More than four days after Malaysian Airlines flight MH370 went missing en route to Beijing, authorities acknowledged on Wednesday that they didn’t know in which direction the plane carrying 239 passengers was heading when it disappeared.
Malaysia’s civil aviation authorities and the military both admitted on Wednesday that the plane may have turned back from its original route towards Vietnam, possibly as far as the Strait of Malacca on the eastern side of the country, leading the search for the jet to swing northwest towards the Andaman Sea, far from its intended flight path.
How it might have done this without being clearly detected remains a mystery, raising questions over whether its electrical systems were either knocked out or turned off.
No trace of the plane has been found since it vanished on Saturday, and contradictory and incomplete information from Malaysian authorities has infuriated relatives enduring an unbearable wait for news of their loved ones.
The change of tack on Wednesday exposed Malaysia to mounting criticism that its response was in disarray.
Authorities have not ruled out any possible cause, including mechanical failure, pilot error, sabotage or terrorism in the disappearance of the plane.
The Boeing 777 is a modern aircraft which has an excellent safety record, as does Malaysia Airlines.
Authorities began their search for the missing aircraft at its last reported position over the sea between Malaysia and Vietnam. But they have also said search operations were ongoing in the Strait of Malacca, west of Malaysia
Scores of planes and aircraft have been scouring both locations since the plane disappeared on Saturday morning.
Malaysia’s air force chief, General Rodzali Daud, released a statement on Wednesday denying remarks attributed to him in a local media report saying that military radar had managed to track the aircraft turning back from its original course, crossing the country and making it to the Strait of Malacca. AP contacted a high-level military official who confirmed the remarks.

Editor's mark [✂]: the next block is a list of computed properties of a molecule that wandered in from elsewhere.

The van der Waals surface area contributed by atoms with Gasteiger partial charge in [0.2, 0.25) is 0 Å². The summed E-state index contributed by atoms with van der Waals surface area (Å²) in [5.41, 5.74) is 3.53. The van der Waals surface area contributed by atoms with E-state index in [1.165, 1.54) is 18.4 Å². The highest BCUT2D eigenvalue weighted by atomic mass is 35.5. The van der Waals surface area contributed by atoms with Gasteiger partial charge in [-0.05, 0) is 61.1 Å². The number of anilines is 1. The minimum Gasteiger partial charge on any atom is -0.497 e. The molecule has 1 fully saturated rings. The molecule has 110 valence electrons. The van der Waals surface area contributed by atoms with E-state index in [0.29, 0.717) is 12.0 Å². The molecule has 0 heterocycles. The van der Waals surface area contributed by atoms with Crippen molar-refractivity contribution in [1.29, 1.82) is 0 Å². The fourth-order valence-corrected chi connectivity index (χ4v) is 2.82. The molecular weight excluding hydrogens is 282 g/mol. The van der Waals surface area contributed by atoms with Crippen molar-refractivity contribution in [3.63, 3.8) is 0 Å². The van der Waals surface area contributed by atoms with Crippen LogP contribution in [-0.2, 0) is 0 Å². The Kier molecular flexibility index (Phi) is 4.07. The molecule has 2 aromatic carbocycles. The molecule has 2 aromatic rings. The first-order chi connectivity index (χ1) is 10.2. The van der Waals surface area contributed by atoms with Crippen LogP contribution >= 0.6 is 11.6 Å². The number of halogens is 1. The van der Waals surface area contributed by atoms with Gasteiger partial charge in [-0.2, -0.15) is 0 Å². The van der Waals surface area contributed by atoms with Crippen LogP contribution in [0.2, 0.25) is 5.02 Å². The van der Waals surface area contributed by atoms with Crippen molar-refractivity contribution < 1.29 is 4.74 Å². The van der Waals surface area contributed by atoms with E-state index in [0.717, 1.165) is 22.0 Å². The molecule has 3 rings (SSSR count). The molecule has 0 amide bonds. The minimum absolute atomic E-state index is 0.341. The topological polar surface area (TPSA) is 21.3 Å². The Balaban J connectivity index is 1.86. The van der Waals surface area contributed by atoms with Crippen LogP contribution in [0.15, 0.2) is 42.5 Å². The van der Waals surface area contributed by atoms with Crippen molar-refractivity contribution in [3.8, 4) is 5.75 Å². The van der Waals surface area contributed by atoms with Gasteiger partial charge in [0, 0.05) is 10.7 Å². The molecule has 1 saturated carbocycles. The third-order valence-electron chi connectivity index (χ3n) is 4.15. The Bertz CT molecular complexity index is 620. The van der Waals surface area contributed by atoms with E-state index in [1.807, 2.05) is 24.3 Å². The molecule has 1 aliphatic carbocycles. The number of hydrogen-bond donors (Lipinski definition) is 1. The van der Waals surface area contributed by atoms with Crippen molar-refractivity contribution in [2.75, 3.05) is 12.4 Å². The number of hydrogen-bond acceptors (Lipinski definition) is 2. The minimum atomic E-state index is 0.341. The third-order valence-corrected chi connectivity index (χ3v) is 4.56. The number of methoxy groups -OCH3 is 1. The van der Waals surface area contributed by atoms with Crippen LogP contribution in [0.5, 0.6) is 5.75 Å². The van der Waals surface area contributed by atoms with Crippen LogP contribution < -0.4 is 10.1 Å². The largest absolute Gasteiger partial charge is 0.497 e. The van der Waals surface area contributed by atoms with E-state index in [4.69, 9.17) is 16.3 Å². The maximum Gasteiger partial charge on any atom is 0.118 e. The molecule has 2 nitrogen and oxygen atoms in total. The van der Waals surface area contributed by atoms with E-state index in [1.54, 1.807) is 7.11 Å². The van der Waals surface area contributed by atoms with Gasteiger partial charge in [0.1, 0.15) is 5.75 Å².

Rodzali referred to a statement he said he made March 9 in which he said the air force has “not ruled out the possibility of an air turn back” and said search and rescue efforts had been expanded to the waters around Penang Island, in the northern section of the strait.
It is possible that the radar readings are not definitive or subject to interpretation, especially if a plane is malfunctioning.
The country’s civilian aviation chief, Azharuddin Abdul Rahman, said he could neither confirm nor deny the military’s remarks. That suggests disagreement or confusion at the highest level over where the plane is most likely to have ended up.
“There is a possibility of an air turn back. We are still investigating and looking at the radar readings,” he said on Wednesday.
The strait is a busy shipping lane that separates Malaysia from Indonesia’s Sumatra Island.
Adding to the confusion, Indonesia Air Force Colonel Umar Fathur said the country had received official information from Malaysian authorities that the plane was above the South China Sea, about 10 nautical miles from Kota Bharu, Malaysia, when it turned back towards the strait and then disappeared. That would place its last confirmed position closer to Malaysia than has previously been publicly disclosed.
Fathur said Malaysian authorities have determined four blocks to be searched in the strait, with assistance from Indonesia. Vietnamese military authorities said they were searching for the plane on both land and sea.
Lieutenant General Vo Van Tuan, deputy chief of staff of the Vietnamese People’s Army, said there were 22 aircraft and 31 ships from Vietnam and other countries involved in the hunt in its area of responsibility.
Flight MH370 took off from Kuala Lumpur at 12:41 a.m. on Saturday, bound for Beijing. Authorities initially said its last contact with ground controllers was less than an hour into the flight at a height of 35,000 feet, when the plane was somewhere between the east coast of Malaysia and southern Vietnam.
Malaysian police chief Khalid Abu Bakar, who has been ordered to look at possible criminal aspects in the disappearance of Flight MH370, said hijacking, sabotage and issues related to the pilots’ psychological health were being considered.
An Australian TV station reported that the first officer on the missing plane, Fariq Abdul Hamid, had invited two women into the cockpit during a flight two years ago. One of the women, Jonti Roos, described the encounter on Australia’s “A Current Affair”.
Roos said she and a friend were allowed to stay in the cockpit during the entire one-hour flight on December 14, 2011, from Phuket, Thailand, to Kuala Lumpur. She said the arrangement did not seem unusual to the plane’s crew.
(FRANCE 24 with AP, AFP)
A map showing the plane's journey and the area where contact was lost
Date created : 2014-03-12